This is a post in the weekly Autism Hopes series by Lisa Quinones-Fontanez, a mom who blogs over at AutismWonderland.
Yesterday was the last day of Autism Awareness Month. But for us autism awareness is year round. Over the last five years (since Norrin’s diagnosis) autism has become part of our normal and it’s been easy to take it for granted.
I expect to come home from work and find a therapist working with Norrin.
I expect Norrin to be in school twelve months out of the year.
I expect him to be a small class of six kids and three teachers.
I expect IEP meetings, evaluations and social workers showing up at our door.
I expect him to have difficulty transitioning from one routine to the next.
I expect him to have difficulty with socialization.
I guess what I’m trying to say is: I’m used to autism by now. I’m used to way it has altered our lives.
But still there are moments when I forget.
Like this weekend when went to a kid friendly amusement park. And right before leaving, we walked into the gift shop. Norrin stood at the door, scanning the store before he saw what he wanted and made a beeline for it.
It’s a chunky yellow school bus. In big bold letters I see: 18 months – 4 years old. A “baby” toy. (Norrin is seven.)
Norrin’s been eyeing this school bus the last three times we visited the park. And each time I’ve said no.
And I was ready to say again.
I know. I know. I know I shouldn’t care about these things. I know to look beyond time tables and milestones and age appropriate toys.
“He asks for it every time we come here. Who cares about the age,” my husband said. And I gave in.
But I refused to give Norrin the school bus in the car. He would have to earn it. I told him he could have the bus when we got home, after he cleaned his room.
As soon as we walked in, Norrin took off his shoes and socks and went to his room and moments later came back out. “I’m all finished,” he proudly proclaimed. He grabbed me by the hand and I followed him into his room.
All the toys were picked up. His books were put away. I could tell he was trying so hard to stand still. He was smiling, his big brown eyes sparkled. And while his hands were at his sides, his fingers were wriggling. His eager anticipation made me smile.
“How do you feel?” he asked.
“You did a good job. I feel proud.”
When I handed Norrin the school bus, he quickly ripped it out from its box and gathered some of his toy figurines to place inside. I watched him as he held the school bus at eye level, his free hand flapping with excitement.
“How about we play like this,” I said. Then I showed him how to spread out his figurines all over his room. And then I showed him how to drive the school bus around, picking up the figurines for school. While Norrin was wheeling the bus, we sang “Wheels on the bus.”
I watched as he played with this school bus appropriate for a child years younger than him and he still needed help. We still continue to work on Norrin’s imaginative play skills.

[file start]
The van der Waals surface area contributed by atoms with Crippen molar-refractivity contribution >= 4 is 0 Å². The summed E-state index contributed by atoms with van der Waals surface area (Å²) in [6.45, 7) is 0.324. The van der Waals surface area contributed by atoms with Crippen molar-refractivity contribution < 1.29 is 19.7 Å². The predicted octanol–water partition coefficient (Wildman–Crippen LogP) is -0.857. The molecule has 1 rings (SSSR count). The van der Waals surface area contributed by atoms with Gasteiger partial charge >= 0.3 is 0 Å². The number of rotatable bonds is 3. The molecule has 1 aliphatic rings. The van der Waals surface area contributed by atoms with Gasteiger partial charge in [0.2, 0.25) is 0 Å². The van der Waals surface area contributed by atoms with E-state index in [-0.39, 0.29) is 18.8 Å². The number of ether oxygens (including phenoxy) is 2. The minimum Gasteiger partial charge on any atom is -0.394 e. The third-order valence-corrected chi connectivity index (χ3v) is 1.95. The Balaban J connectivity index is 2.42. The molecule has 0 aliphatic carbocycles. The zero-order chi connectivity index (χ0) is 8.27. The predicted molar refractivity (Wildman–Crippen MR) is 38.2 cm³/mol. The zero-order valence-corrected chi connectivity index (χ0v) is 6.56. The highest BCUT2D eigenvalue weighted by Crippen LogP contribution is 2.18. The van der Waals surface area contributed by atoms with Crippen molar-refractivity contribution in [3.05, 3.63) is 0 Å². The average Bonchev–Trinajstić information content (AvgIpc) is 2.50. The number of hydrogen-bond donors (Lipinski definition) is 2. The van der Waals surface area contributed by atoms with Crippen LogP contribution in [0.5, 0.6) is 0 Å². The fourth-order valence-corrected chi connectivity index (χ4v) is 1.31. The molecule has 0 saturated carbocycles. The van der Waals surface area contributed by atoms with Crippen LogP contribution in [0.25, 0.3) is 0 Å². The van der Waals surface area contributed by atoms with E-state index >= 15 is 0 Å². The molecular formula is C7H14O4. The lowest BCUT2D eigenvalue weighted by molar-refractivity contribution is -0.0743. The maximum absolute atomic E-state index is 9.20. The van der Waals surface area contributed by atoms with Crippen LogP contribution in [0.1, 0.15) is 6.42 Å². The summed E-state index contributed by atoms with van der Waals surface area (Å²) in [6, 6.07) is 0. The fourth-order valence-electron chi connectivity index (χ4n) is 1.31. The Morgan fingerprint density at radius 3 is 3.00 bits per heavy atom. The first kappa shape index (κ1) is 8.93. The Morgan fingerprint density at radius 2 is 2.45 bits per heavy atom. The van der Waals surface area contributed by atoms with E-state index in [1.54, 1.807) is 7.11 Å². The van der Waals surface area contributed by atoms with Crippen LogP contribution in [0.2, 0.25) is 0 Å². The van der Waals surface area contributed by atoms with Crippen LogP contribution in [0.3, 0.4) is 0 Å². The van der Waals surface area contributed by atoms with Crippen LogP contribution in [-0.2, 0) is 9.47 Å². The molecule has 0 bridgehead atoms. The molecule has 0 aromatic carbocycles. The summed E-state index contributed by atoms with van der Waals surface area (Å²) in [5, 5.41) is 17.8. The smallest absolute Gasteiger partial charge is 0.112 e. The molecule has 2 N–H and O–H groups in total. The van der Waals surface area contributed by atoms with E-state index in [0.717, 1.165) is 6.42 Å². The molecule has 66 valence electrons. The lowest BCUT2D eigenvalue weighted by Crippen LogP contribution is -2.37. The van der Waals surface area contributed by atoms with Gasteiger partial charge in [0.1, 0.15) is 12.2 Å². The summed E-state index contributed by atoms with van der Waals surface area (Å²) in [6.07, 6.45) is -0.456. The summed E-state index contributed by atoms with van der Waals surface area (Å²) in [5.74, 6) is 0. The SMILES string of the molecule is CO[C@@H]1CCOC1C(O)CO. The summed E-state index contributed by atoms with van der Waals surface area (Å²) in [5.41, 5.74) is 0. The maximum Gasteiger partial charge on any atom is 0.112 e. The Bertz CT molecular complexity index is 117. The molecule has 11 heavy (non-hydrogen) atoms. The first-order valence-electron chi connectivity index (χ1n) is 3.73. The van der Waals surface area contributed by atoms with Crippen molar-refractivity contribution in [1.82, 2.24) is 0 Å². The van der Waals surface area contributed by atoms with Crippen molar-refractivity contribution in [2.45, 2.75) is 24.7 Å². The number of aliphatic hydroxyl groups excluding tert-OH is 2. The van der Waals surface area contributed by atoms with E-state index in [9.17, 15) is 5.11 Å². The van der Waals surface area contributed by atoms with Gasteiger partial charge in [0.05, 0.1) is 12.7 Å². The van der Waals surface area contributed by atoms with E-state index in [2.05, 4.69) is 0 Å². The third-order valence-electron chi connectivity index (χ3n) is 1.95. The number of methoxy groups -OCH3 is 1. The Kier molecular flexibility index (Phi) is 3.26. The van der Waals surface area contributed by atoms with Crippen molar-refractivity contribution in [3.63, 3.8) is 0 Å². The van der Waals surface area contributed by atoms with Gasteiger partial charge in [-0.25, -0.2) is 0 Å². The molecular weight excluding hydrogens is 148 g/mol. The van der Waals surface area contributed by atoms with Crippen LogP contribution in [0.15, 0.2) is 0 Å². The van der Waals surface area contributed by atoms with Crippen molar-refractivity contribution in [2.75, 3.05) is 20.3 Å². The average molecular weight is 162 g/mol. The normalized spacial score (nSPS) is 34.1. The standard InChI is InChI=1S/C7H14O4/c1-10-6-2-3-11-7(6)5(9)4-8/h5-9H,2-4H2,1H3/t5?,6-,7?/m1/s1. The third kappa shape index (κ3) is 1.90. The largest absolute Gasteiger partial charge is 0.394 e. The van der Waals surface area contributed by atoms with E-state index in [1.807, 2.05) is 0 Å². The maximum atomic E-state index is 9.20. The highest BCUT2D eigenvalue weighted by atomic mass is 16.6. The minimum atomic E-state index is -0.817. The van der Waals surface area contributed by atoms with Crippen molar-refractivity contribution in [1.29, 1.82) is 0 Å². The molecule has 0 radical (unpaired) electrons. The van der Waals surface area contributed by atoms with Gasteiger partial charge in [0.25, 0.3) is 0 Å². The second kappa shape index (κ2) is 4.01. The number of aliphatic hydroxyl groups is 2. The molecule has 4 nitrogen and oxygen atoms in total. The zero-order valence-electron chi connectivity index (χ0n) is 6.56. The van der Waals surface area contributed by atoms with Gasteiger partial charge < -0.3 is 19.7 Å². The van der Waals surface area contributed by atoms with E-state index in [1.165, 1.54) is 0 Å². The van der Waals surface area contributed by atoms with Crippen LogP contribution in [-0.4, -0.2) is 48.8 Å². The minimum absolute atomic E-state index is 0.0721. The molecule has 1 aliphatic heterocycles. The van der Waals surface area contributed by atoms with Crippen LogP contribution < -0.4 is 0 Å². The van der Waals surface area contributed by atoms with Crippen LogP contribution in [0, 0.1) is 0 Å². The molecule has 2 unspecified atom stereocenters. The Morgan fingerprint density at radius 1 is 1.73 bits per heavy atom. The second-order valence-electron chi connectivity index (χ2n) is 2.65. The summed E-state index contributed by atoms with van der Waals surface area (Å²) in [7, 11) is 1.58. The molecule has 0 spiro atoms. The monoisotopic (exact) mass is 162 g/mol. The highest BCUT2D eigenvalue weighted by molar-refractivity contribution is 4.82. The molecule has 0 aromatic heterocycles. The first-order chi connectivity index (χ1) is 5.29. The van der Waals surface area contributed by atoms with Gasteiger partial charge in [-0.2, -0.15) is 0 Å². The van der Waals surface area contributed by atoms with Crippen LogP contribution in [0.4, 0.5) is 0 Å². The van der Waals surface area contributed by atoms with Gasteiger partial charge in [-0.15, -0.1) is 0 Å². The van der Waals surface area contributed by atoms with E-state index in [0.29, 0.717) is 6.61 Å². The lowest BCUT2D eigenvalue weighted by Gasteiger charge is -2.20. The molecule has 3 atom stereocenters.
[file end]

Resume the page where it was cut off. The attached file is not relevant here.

Suddenly, it was like a blue light bulb just went off. And autism had become very real for me. I needed a moment to be aware of it and accept it. I’ve had these moments before. And I suspect I’ll have them again.
I like to think that I am autism aware on a daily basis. But sometimes awareness catches me by surprise.
Does autism catch ever catch you by surprise? What are your moments of autism awareness?
I’ve watched this video of Jack Carroll auditioning for Britain’s Got Talent again and again. Throughout the routine the 14-year-old, who has cerebral palsy, poked fun at himself and the challenges he faces, opening with the line “Don’t worry, I know what you’re thinking: Harry Potter has had a nasty Quidditch accident.”
Jack is genuinely funny, and he’s got great timing, too. One of the judges called him “a comedy genius.” As I watched him perform, I kept thinking: I hope Max can someday make fun of his own cerebral palsy.
If that sounds weird, I can assure you, it’s not something I’d ever put down as one of Max’s therapy goals. But here’s the thing: Jack is able to own his disability. As he said, “A lot of times in comedy, your strengths are your weaknesses.” If you yourself display “the elephant in the room” (as he called it) then it makes people more comfortable.
I think of the gapes and stares Max gets from other kids. And how, if he were able to be self-deprecating, it would make kids more cool with him. Right now, he’s at the stage where he’s becoming aware that he has cerebral palsy. I don’t know when and if he’ll have the awareness to joke about it, I just hope he does.
Yes, I do mind when comedians make people with disabilities the butt of their jokes. That may sound contradictory, but consider this: When a person with disabilities can poke fun at himself, it makes him less of a person to be pitied, less of a victim. He can bust clichés. He can shift the power.
And I want my son to have all the power he can to charge through life.
People with disabilities are twice as likely to become victims of crime as as those without disabilities, per The National Crime Victim Survey. What doesn’t seem to have been studied: How often people with disabilities are likely to be harmed by police who are not aware of how to handle them.
This is an issue recently thrust in to the public eye with the tragic death of Robert Ethan Saylor, a 26-year-old with Down syndrome. As is widely known by now, back in January Saylor was at a movie theater and refused to leave because he wanted to see the next show. After authorities were called, Saylor resisted attempts to be removed and grew agitated. The officers pinned him down on his stomach and handcuffed him, letting up only when Saylor showed signs of distress. His death was ruled a homicide, by asphyxiation.
His death, and the lack of criminal charges pressed against the officers, has caused an uproar in the Down syndrome community. But it’s also been incredibly unsettling to others who have loved ones with disabilities. It’s made parents like me hyper-aware that adults who are unable to communicate as others can, who get upset by certain situations and who may not be able to follow orders are at risk of being considered disobedient by police, risking harm. Max, who has cerebral palsy, will grow up to be that adult, most likely. And what if, even now, he got lost in a crowd? What if he wigged out? What the average policeman know how to handle him? No, I think.
It was heartening to read that this week, New York State rolled out the first ever sensitivity training for police offers to help them better interact with people who have developmental disabilities. Although the First Responders Disability Awareness Training is not mandated by the state, New York’s Developmental Disabilities Planning Council pushed for funding it. Currently, as seems to be the case in other states, New York has no protocol for arresting and charging suspects with developmental disabilities.